Melville House, 2019
Agent: Elise Capron
A sprawling adventure pitting two of literature's most iconic anti-heroes against each other: Captain Nemo and Captain Ahab. Caught between them: real-life British engineer Isambard Kingdom Brunel, builder of the century's greatest ship, The Great Eastern. But when he's kidnapped by Nemo to help design a submarine with which to fight the laying of the Translatlantic cable - linking the two colonialist forces Nemo hates, England and the US - Brunel finds himself going up against his own ship, and the strange man hired to protect it, Captain Ahab, in a battle for the soul of the 19th century.
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"Genuine scientific and engineering discovery meets pure invention. This is a novel that should have a wide appeal, certainly not the preserve of steam punk enthusiasts alone, it will delight nineteenth century adventure buffs and lovers of perfectly executed pastiche too. The prose has a rhythm that is almost sing song and fizzes. Turn a page and meet a new adventure. This is a party on the page. Rodman has fun with resurrecting the dead and breathing new life into the never born, creating an adventure but also a fascinating backstory for each of the characters. This is a fantasy that cleverly opens up our understanding of the age it is set in. I will have nothing but warm, fond memories of The Great Eastern."
"Rodman bench presses the seemingly impossible and plausibly lifts us into this breathless page-turner...I would say great American novel but The Great Eastern is more than that. It’s world class. Pantheon literature...This is a midnight oil read. It pays homage to nineteenth-century sentence structure and vocabulary without being hoity-toity or austere...The Great Eastern is magnificent historic science fiction engaging us with the fact of now-knowing thought—the personal oceans inside our heads."
—The Review Graveyard
"Rodman took a big risk and it paid off with one of the most interesting ideas for a book you’ll find in 2019."
"An absolutely ingenious premise propels this audacious adventure into surprising and thrilling territory, where history twists and braids itself like the transatlantic cable at the heart of this epic narrative. Howard Rodman's powers of invention, connective synthesis, and grim humor are matched only by his literary ventriloquism and psychological insight. Seems to me this kaleidoscopic tall tale is a ready-made binge-read!"
—Steven Soderbergh, director of Schizopolis
“A weird and wondrous adventure, chock full of rich, commanding prose detailing the clash between arrogant geniuses of considerable ego, and the historical ripples such a clash imparts. Reminiscent in all the best ways of Robert McCammon’s Matthew Corbett books."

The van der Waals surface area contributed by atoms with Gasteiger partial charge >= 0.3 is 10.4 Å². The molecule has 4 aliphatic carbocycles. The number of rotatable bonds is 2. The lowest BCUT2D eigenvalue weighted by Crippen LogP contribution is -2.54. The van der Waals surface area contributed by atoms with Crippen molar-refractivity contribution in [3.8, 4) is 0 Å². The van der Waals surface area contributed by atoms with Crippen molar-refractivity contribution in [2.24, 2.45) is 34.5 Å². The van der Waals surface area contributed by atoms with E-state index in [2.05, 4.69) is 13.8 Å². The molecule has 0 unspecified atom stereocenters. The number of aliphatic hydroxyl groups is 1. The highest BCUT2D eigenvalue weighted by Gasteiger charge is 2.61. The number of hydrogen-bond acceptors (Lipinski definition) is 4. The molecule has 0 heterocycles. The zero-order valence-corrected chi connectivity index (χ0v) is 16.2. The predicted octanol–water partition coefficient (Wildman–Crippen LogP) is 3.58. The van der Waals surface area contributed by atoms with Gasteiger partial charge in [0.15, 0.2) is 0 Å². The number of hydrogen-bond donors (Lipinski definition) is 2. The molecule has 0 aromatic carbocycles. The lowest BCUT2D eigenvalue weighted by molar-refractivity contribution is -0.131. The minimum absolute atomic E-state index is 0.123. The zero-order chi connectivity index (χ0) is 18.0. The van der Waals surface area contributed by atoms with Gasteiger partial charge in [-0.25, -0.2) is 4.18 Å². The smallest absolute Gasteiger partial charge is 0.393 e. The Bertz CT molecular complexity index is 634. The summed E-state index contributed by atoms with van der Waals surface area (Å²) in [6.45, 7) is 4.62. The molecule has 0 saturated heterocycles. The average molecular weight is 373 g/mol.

—Chuck Wendig, New York Times Bestselling Author of Wanderers
“Here be port of embarkation for the SS Rodman as it sets sail above and below the waves of modern imagination. First mate Melville is in the crow’s nest, eyes full of blue sky and white monsters, and navigator Verne is submerged in deep whirlpools of the teardrop hull no seafarer has plumbed. Not another scrivener alive or dead but Rodman – lyrical and witty, erudite and passionate, dare we say rapturous, dare we say obsessed – could have charted let alone helmed this singular, exhilarating flying-dutchman of an epic.”
“For anyone with a weakness for Herman Melville, Jules Verne, 19th century nautical hijinx, or just a helluva great story, The Great Eastern is for you.”
“Wildly inventive and richly imagined historical fiction that mashes up fact with the fantastic to create a singular, original reading experience. I loved it.”
—Mark Haskell Smith
"Seriously, this is the sort of thing that readers of China Mieville or Alan Moore or Eleanor Catton should gobble up. A historical phantasmagoria and ripping adventure done as a game of hide-and-seek. It’s like twelve of your favorite movies at once, in full sensurround."
“Howard Rodman's The Great Eastern is a book of confabulations, real and imagined. Surprises on every page. A splendid and notable achievement.”
"The novel The Great Eastern is the ultimate confluence of the nineteenth-century, its technological advances, anti-heroes, and crimes. Howard Rodman’s swashbuckling adventure pits Herman Melville’s Captain Ahab against Jules Verne’s Captain Nemo in a very real struggle for the future. Rodman weaves his sly picaresque around the actual story of the British engineer Isambard Kingdom Brunei, builder of the century’s greatest ship, and his mission to lay down the Transatlantic cable forever linking the great colonial powers of the time."